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Nine U.S. Soldiers Identified After Being Killed In Texas Flood

The soldiers died after their vehicle overturned while crossing a flooded creek. Three other soldiers were rescued alive.

Last updated on June 5, 2016, at 5:34 p.m. ET

Posted on June 2, 2016, at 6:37 p.m. ET

Nick Conner

Texas Game Warden Jeff Gillenwaters and Chris Zimmer, deputy director for Fort Hood's Directorate of Emergency Services, discuss search efforts Friday.

Nine U.S. soldiers were killed after their vehicle overturned while crossing a flooded Texas creek Thursday.

The soldiers, from Fort Hood, Texas, were crossing Owl Creek when their Light Medium Tactical Vehicle overturned, according to a statement from the U.S. Army. Emergency crews recovered five bodies Thursday and the rest Friday.

The U.S. Army identified them as Staff Sgt. Miguel Angel Colonvazquez, Spc. Christine Faith Armstrong, Spc. Yingming Sun, Pfc. Brandon Austin Banner, Pfc. Zachery Nathaniel Fuller, Pvt. Isaac Lee Deleon, Pvt. Eddy Raelaurin Gates, Pvt. Tysheena Lynette James, and Cadet Mitchell Alexander Winey.

Three other soldiers were rescued alive. The rescued soldiers were in stable condition and had been cleared to return to duty Friday, Maj. Gen. John Uberti said during a news conference.

Fort Hood spokesperson John Miller told BuzzFeed News the soldiers were participating in training exercises when "something occurred and their vehicle seems to have ended up in a bad spot." Miller said the details of what happened were still under investigation.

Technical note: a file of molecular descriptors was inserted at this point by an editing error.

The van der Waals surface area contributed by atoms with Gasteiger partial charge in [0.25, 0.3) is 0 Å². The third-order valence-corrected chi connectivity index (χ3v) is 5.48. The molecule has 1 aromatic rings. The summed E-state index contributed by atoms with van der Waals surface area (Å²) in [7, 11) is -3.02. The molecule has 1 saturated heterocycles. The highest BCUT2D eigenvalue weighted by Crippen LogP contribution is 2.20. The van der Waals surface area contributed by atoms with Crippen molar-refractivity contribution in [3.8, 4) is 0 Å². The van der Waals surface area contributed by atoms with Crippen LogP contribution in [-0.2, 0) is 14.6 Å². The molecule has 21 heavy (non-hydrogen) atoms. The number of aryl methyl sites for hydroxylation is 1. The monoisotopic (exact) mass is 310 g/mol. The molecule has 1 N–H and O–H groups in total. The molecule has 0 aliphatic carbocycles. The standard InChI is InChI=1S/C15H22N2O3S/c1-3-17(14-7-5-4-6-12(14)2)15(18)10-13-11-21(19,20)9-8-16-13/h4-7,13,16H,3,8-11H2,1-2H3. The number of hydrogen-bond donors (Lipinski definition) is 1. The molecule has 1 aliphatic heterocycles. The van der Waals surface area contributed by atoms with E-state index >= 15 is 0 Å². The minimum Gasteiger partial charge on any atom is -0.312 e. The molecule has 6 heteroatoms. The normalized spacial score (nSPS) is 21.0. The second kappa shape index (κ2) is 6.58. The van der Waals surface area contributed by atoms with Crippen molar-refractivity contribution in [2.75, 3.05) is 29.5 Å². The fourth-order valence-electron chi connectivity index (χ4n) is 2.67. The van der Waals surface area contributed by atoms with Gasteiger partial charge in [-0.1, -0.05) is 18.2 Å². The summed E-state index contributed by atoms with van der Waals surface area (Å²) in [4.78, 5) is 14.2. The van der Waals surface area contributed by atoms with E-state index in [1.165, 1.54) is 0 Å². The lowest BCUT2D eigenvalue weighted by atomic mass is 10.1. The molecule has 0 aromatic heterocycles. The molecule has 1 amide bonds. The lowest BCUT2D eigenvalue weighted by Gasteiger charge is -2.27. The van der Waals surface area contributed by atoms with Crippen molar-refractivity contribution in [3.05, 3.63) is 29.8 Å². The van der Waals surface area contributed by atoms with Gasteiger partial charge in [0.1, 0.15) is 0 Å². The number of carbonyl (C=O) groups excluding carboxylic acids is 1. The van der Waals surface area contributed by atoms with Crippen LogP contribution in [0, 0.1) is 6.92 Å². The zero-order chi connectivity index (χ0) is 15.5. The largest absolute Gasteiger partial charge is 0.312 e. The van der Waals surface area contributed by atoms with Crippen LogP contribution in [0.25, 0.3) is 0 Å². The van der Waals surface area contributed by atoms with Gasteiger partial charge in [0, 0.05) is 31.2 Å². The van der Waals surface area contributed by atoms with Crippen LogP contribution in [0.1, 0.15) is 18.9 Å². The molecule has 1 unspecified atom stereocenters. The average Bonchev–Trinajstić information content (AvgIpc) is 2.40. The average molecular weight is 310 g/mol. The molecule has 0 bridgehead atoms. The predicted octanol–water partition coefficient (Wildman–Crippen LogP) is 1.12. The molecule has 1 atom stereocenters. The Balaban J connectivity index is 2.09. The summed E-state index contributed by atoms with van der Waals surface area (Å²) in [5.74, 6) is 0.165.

Uberti called the soldiers' deaths a tragedy Friday and said the focus now is reaching out to family and "caring for our soldiers who have lost one of their teammates."

"Part of our warrior ethos is, 'I will never leave a fallen comrade,'" Uberti added.

Nick Conner

Emergency services and swift water rescue assets from across Central Texas stand by at Fort Hood Friday.

Officials first responded to a swift-water rescue for a military vehicle at 11:20 a.m., according to the Fort Hood statement. At the time, the vehicle was reported as being "stuck." The search for the missing soldiers eventually grew to include aircraft, land vehicles, watercraft, and search dogs.

Uberti said Friday the search included 170 people.

Nick Conner

Isabel Hubbard, director of Fort Hood's USO, sets up a field service station Friday.

Texas has been battered in recent days by intense rains and flooding. Miller said the area around Fort Hood has seen flash flood warnings, swollen rivers, and saturated ground.

The soldiers who died have not been identified. Miller said the Fort Hood community was reaching out to their families and trying to make sense of what happened.

"It's pretty serious around here right now," Miller said. "Everybody here is doing the best they can to piece together what happened."

In a tweet Friday afternoon, Texas Gov. Greg Abbott said "we mourn and pray for the Fort Hood soldiers who died after vehicle overturned. May God be with their families."

A team from Fort Rucker, in Alabama, was en route Friday to Fort Hood to conduct a safety investigation into what happened.

A BuzzFeed News investigation, in partnership with the International Consortium of Investigative Journalists, based on thousands of documents the government didn't want you to see.